Sunday, 12 January 2014

The Uplift War by David Brin

I do not read the way you are probably supposed to. I think this is abundantly clear by now. I sometimes read the back few pages only a short way into a book. I read three books at once.

I don't always start at the beginning of a series.

Sometimes I do, if I think it's important to do so, but if it doesn't look particularly urgent that I start with book #1, I don't worry about it too much. On the other hand, I wasn't trying to start with the third book in this series - I ordered it from the library fairly carelessly, thinking it was the first.

Once I got it home, I realized it was the third book of a trilogy, but decided to go ahead and read it anyway. Where I found the second book of the second trilogy (the only other Uplift book I've read) baffling, this was much more accessible. It is, as a friend here on Goodreads put it in the comments, Space Chickens Attack the Planet of the Apes.

And it's really good.

Galactic civilization is balanced on a knife's edge. Power is gained by becoming patrons, gaining client races, uplifting them to sentience and starfaring, and having them as more or less indentured servants over hundreds of thousands of years. But then humans came on the scenes, "wolflings," who apparently bootstrapped themselves up into sentience, a feat thought to be impossible.

Not only that, but almost as soon as these inexperienced, unpredictable players made their entrance on the scene, they had the temerity to uplift two client species of their own - chimpanzees and dolphins. Some Galactics support them. Many more want them gone, eradicated, or at least safely ensconced in a client relationship to one of the patron races.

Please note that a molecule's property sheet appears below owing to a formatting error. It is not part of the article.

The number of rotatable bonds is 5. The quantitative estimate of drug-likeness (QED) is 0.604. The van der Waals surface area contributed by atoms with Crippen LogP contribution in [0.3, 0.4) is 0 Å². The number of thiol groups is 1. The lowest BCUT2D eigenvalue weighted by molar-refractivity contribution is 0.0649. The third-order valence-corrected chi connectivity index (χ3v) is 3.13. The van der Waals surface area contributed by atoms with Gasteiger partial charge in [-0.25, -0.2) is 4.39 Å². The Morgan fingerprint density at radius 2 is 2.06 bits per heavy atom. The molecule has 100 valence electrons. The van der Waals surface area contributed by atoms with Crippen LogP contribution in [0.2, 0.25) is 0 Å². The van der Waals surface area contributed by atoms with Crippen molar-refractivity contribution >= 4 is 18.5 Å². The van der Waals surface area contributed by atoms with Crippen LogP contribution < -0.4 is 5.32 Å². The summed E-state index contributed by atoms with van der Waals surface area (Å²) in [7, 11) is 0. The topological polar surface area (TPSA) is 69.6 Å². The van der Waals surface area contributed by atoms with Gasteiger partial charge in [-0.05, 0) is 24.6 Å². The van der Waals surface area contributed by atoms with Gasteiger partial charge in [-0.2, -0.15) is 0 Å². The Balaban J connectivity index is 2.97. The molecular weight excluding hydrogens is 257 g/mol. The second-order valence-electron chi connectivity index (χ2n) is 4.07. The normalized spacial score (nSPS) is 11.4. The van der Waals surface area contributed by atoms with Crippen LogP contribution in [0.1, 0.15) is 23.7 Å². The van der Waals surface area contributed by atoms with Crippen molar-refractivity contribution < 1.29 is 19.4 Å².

And then the dolphins discover something out there in the stars. I don't know what - maybe it's in the other books? No matter, the very news is enough to entice the Gubru to attack the human-controlled planet of Garth. The Gubru are birds, neuter until they form a triad, and, through a careful dance of power and manipulation, achieve both gender and the status of queen and princes. Each of the triad sent to Garth belongs to a caste - the military, the religious, and the bureaucratic. They jockey for position in the ensuing invasion, and successfully sequester virtually every human on the planet.

But those chimps? They don't matter - the Gubru don't believe they've been successfully uplifted. Until a resistance starts....

The Uplift War manages to juggle issues of startling complexity without ever being dense. The chapters switch to focus on different characters, Gubru, human, and chimp, and the contrasts are well-done and intriguing.

And along the way, he manages to sprinkle some interesting meditations on servitude, on the effects of being indentured on identity, and on gender. Brin frequently has things to say about gender, very quietly, and I love picking them out.

This is a story where Tarzan lives in the Garth jungle, where Cheetah is just as smart as Tarzan, and where everything is, in the end, decided by a practical joke. The races Brin creates are varied and intriguing, and the story both serious and thoroughly entertaining.


I read this book as part of an attempt to read all the Hugo Nominees

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